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Postal Paramours: Lucy Lehmann chronicles long-distance love in the film short 'The Etiquette of Letter-writing.'

Road Movies

The Ann Arbor Film Festival makes its annual stop at Foothill College

By Richard von Busack

BRITISH PRIME MINISTER Benjamin Disraeli once commented about how centuries of Christian love have made the Jews nervous. The highlight of this year's road-show selection of the annual Ann Arbor Film Festival, hosted annually at Foothill College by KFJC, is the 18-minute-long "King of the Jews." San Francisco director Jay Rosenblatt's collage-film is about his uneasy feelings and uneasier reconciliation with images of Christianity. Rosenblatt starts out his film, screening July 22, with a blunt statement: "When I was a little boy, I was scared to death of Jesus Christ."

Rosenblatt describes the libel on the Jews for the responsibility for the death of Jesus. And we learn of the filmmaker's dawning realization that Jesus, as a Jew, was an early victim of the same forces that would murder Jews all through the next two Christian eons. The recognition of Christ's Jewishness enables the director to free himself of his childhood horror.

Rosenblatt also has a one-minute short on the July 22 program, "Restricted." (A title pregnant with meaning to a Jew, "restricted' was the old euphemism that meant that a hotel, an apartment, a country club or a housing tract was forbidden to non-Christians.) In it, the buzzing of a tape loop in the background, taken from loud brash television commercials as Rosenblatt connects random images of indulgence, tempting and forbidden.

Many experimental filmmakers use the found-footage form to tell the stories of their lives, through scraps of celluloid--old TV commercials, educational films and newsreels. But the range of Rosenblatt's appropriations matches the intelligence with which he uses this found-footage method.

Other excerpts from the 38th Ann Arbor Film Festival, which is at this point the oldest continuing 16mm fest in the U.S.: Luke Jaeger's "Out the Fire" (July 23), a merry film about immolation. This four-minute retro-animation about apartment fires in Brooklyn is scored to the calypso artist Lord Invader's 1946 songs. "Serenade" (July 22) is Nadia Roden's elegant sumi ink and charcoal cartoon about the meeting of two lovers--both women, unless my eyes deceive me--with Parisian hot violin jazz of the '30s (especially the music of Jacotte Perrier). "Confederation Park" (July 22) by Bill Brown, an attempt to capture the meaning of Canada--the vast distances connected with an idea of nationhood--from the piquant forlornness of Newfoundland street-corners to abandoned wooden houses in the Saskatchewan plains. Like Canada, Brown's film is more interesting in part than whole. "The Etiquette of Letter Writing" (July 23) by Australia's Lucy Lehman is a brilliant experimental film about the essential hopelessness of carrying on a romance by mail. As in the work of Peter Greenaway, "The Etiquette of Letter Writing" is a film by numbers, a series of lessons (narrated dryly by Wendy Hiller) in the art of correspondence. The examples shown are the fervent love letters between a girl in Australia and a boy in North Pole, Alaska; and we see the relationship decay by reading between the lines in the letters, through elisions and omissions. Will Lehmann be another one of those great female film directors the antipodes gives us now and again?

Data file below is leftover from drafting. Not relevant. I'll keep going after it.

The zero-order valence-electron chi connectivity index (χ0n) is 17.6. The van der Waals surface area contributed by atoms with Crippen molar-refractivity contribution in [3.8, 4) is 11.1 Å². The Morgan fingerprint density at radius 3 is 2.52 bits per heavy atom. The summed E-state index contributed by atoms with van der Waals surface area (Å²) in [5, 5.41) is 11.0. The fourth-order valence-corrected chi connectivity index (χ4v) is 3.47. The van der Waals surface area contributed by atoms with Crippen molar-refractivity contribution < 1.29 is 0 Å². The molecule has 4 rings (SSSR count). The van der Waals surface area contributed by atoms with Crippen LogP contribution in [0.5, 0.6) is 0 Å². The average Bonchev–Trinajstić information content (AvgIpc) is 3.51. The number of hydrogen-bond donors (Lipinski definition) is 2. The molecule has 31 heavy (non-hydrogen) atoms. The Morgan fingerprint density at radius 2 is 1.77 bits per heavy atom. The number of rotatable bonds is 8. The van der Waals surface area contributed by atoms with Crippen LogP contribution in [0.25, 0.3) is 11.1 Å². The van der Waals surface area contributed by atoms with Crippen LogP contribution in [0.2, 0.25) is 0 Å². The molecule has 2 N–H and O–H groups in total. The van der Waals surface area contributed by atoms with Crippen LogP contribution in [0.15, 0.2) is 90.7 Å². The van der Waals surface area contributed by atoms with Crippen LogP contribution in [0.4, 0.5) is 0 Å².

The Ann Arbor Film Festival takes place July 22 and 23 at Foothill College Campus in Appreciation Hall, 12345 El Monte Road, Los Altos Hills, both nights at 7pm. A $5-$10 floating donation is suggested; bring 8 quarters for parking. Check the film festival's website at http://aafilmfest.org or the KFJC radio website at www.kfjc.org for more information. )

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From the July 20-26, 2000 issue of Metro, Silicon Valley's Weekly Newspaper.

Copyright © 2000 Metro Publishing Inc. Metroactive is affiliated with the Boulevards Network.

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